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Palestinians lament 70 years since UN ‘partition’ made way for Israel

Palestinian refugees returning to their village after its surrender during the 1948 Arab-Israeli war.
The Jewish nation's turbulent road to statehood conversely left 760,000 Palestinians in exile

While Jewish communities worldwide celebrate this day in history, marking 70 years since a historical UN resolution passed, paving the way for the creation of Israel, Palestinians mark it as the beginning of “Nakba,” meaning "catastrophe" in Arabic. The day is also observed as an International Day of Solidarity with the Palestinian People.

On November 29, 1947, the relatively new United Nations approved the Partition Plan for splitting Mandatory Palestine into two states, ending over twenty years of the British Mandate for Palestine.

The establishment of the State of Israel was announced six months later.

While the original partition plan proposed and passed by the UN saw to one independent state for the Arabs and one for the Jews, 70 years later, a Palestinian state still does not exist.

The resolution detailed measures for independence to be implemented by August 1, 1948, but set off an explosive conflict in its trail.

When Israel’s founding father, David Ben Gurion, declared the establishment of the State of Israel on May 1, 1948, the next day a coalition of Arab states attacked the newborn nation, launching the region into its first Arab-Israeli war and Israel’s fight for independence.


The war ended with Israel occupying 78 percent of Mandatory Palestine and the nation's turbulent road to statehood conversely left 760,000 Palestinians in exile.

In 1977, the UN General Assembly declared an annual observance for November 29, the day Resolution 181 passed, as the International Day of Solidarity with the Palestinian People.

Today, the region remains in disarray as renewed plans for peace have repeatedly stalled or outright collapsed. Many Palestinian refugees are still reeling from the landmark resolution.

“We'd like to get rid of the refugee status, but in the meantime, we proudly bear it,” says one resident of the Dheisheh Refugee Camp, Ahmad Jaafari, to i24NEWS. “The partition plan, it's like if someone would come into your house and would like you to share it with him. Obviously, you would say no.”

“The Israeli government will never stop accusing us of never missing an opportunity to miss an opportunity,” continues Jaafari. “ It is looking for excuses because in reality, it doesn't have a sincere intention to make peace.”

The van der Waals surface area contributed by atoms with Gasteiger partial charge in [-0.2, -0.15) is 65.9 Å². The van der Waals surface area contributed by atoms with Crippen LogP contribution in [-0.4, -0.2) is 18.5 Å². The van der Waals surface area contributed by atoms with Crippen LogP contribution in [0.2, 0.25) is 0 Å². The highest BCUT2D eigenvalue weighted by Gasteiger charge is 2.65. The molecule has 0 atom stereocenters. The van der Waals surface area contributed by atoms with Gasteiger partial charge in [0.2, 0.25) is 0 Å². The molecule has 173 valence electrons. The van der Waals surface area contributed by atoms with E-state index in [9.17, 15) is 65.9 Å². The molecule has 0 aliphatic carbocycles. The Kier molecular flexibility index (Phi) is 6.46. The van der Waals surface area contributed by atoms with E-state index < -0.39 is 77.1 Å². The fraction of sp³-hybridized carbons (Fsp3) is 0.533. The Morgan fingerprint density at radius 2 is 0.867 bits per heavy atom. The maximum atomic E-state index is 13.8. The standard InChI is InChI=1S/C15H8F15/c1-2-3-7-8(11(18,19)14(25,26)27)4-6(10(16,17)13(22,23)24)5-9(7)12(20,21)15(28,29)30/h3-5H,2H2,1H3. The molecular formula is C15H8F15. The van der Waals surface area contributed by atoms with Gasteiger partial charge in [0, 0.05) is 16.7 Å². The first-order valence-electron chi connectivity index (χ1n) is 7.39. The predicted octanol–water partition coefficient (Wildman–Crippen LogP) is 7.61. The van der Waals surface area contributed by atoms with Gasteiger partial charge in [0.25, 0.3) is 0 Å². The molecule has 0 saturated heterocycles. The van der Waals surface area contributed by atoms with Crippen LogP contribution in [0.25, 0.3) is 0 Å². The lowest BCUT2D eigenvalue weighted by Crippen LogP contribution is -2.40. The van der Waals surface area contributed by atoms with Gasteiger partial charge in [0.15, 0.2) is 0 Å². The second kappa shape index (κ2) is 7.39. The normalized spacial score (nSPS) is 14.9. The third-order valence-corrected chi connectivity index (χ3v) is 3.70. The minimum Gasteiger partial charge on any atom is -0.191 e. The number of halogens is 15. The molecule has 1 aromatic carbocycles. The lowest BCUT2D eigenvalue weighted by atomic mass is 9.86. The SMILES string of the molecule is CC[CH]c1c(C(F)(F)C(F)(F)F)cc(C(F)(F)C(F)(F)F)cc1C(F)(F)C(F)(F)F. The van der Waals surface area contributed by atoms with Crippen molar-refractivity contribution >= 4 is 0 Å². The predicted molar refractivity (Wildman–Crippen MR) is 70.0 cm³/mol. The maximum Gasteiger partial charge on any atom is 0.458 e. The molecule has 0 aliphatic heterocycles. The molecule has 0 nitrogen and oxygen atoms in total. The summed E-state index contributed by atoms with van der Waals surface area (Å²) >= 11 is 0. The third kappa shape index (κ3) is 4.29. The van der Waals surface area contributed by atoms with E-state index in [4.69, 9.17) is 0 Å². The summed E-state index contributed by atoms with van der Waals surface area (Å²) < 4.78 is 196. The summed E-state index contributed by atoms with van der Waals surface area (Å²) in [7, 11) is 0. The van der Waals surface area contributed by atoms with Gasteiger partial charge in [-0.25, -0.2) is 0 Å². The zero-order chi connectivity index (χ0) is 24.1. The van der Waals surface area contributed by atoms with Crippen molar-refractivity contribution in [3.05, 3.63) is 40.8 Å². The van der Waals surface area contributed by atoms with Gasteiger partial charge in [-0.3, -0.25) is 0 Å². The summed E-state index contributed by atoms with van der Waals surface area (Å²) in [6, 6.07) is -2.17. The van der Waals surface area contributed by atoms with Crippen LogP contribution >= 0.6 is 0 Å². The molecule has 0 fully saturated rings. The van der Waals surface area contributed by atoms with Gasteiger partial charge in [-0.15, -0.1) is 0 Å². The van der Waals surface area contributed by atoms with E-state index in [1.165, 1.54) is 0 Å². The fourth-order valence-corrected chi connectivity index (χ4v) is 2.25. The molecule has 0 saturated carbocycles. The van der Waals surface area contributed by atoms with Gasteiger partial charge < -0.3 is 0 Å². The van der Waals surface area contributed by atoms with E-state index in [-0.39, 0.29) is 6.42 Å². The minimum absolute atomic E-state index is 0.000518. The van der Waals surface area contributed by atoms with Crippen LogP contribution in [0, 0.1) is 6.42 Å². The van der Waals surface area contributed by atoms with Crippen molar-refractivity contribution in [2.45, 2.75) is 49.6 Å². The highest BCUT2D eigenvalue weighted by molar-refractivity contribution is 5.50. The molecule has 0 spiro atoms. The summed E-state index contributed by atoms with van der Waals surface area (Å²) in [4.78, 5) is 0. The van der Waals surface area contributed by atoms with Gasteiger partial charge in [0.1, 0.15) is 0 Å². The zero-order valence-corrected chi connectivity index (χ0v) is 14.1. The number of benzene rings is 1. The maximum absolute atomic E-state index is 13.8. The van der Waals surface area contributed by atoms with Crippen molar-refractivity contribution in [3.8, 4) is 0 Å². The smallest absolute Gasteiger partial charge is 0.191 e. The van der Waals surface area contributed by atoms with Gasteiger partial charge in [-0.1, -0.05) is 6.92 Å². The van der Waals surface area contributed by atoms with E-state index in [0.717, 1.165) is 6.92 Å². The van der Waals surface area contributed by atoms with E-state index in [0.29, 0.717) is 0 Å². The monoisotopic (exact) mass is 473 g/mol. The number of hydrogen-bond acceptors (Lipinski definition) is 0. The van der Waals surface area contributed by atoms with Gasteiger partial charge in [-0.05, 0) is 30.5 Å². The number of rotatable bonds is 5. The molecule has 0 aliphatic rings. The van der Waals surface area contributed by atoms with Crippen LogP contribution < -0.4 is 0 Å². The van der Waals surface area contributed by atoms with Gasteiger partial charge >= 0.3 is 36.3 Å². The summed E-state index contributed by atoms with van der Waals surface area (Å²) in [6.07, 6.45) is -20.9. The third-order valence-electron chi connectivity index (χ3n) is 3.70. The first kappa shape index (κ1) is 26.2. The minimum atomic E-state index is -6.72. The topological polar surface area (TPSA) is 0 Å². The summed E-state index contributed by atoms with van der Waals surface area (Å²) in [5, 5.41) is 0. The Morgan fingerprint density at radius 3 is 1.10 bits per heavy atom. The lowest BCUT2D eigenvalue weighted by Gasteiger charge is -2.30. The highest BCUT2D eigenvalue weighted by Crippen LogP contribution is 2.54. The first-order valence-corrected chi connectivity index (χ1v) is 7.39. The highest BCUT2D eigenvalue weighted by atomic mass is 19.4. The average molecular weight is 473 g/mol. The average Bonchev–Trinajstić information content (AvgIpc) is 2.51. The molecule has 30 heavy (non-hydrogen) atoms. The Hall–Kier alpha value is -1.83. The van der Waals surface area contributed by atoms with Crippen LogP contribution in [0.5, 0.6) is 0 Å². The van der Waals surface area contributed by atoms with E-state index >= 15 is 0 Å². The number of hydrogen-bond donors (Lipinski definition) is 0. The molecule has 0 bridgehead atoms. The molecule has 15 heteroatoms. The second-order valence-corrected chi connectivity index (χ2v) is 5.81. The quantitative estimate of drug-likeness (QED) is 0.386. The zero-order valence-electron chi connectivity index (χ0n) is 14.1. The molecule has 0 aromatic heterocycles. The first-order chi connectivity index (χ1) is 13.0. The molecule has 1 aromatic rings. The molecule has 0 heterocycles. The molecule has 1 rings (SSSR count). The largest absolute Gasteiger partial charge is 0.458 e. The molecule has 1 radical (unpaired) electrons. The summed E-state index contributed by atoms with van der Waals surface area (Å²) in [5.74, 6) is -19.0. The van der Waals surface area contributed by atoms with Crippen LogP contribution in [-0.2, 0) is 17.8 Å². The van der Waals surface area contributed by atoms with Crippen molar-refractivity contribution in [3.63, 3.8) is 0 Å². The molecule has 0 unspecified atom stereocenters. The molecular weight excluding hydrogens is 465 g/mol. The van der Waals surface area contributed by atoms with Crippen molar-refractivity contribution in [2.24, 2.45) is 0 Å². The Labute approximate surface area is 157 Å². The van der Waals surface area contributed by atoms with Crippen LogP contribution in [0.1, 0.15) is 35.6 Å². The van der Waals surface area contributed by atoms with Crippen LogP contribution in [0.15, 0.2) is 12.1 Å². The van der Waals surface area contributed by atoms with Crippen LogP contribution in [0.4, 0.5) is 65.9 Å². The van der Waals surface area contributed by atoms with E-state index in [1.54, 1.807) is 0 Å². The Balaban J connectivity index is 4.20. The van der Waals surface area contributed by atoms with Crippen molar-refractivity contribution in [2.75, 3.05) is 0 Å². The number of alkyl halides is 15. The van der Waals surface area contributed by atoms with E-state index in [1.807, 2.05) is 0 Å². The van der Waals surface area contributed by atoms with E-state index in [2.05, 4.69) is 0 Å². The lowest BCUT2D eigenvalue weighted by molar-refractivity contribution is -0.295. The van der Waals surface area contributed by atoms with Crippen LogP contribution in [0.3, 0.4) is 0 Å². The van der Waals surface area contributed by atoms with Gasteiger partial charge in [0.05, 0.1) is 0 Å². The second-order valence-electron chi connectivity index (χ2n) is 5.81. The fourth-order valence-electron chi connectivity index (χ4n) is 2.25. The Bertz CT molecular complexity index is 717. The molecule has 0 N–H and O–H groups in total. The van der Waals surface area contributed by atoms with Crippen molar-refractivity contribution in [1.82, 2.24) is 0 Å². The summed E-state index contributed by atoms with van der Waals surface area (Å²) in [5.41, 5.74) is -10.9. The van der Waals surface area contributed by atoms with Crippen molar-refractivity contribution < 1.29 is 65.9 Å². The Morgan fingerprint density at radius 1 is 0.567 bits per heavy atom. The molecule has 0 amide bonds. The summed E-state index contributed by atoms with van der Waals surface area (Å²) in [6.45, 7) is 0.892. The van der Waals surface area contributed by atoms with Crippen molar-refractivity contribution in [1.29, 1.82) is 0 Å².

Youseff Karwashan (AFP/File)

“A partition plan exists and it's called the Two-State Solution,” remarked another resident of the Dheisheh camp, Jamil Al-Qassas, to i24NEWS. “We already made an historical compromise by recognizing the State of Israel on 78 percent of the historical Palestine and by accepting that the future Palestinian State is created on only 22 percent of the original territory.”

The majority of the international community still favors a two-state solution, but several factors in the past decade have made such a solution an even more complicated prospect than it was in 1948.

Under Prime Minister Benjamin Netanyahu’s government, thousands of settlement plans have been approved in the disputed West Bank territories, and the status of Jerusalem, which both Palestinians and Israelis see as their capital to any future state, remains a highly-sensitive flashpoint.


In 1967, Israel took control of the areas in the West Bank and east Jerusalem in a move never recognized by the international community, and more than 600,000 Israelis now live in settlements.

Both issues are considered major hindrances to any peace plans involving two states.

However, there is another solution “without sharing,” says Al-Qassas, “which is a bi-national state.”

“The majority of Palestinians would accept this solution, but Israel refuses,” he adds. “Israel also rejects the two-state solution based on the 1967 boundaries."

“The problem is in the Israeli camp, not in ours,” he argues.

While peace talks have been moribund, US President Donald Trump has been eager to revive peace talks since taking office in January, stating it would be the “ultimate deal.”

Unlike previous administrations, he has not stuck by typical US policy to support a two-state solution, saying in February that he was happy with either a one-state or two-state solution if the parties favored it.

Read More:

Israeli gov't lobby calls for reform of UN agency for Palestinian refugees

Palestinian negotiator criticizes US silence on settlements

Slim majority of Israelis, Palestinians still back two-state solution: poll



“On the same day the LORD made a covenant (promise, pledge) with Abram, saying, “To your descendants I have given this land, From the river of Egypt to the great river Euphrates--” ‭‭GENESIS‬ ‭15:18‬ ‭AMP‬‬ http://bible.com/1588/gen.15.18.amp Too bad the wanderers did not read the bible.If they had read it, they would not have wasted their precious time in Israel for so many years.

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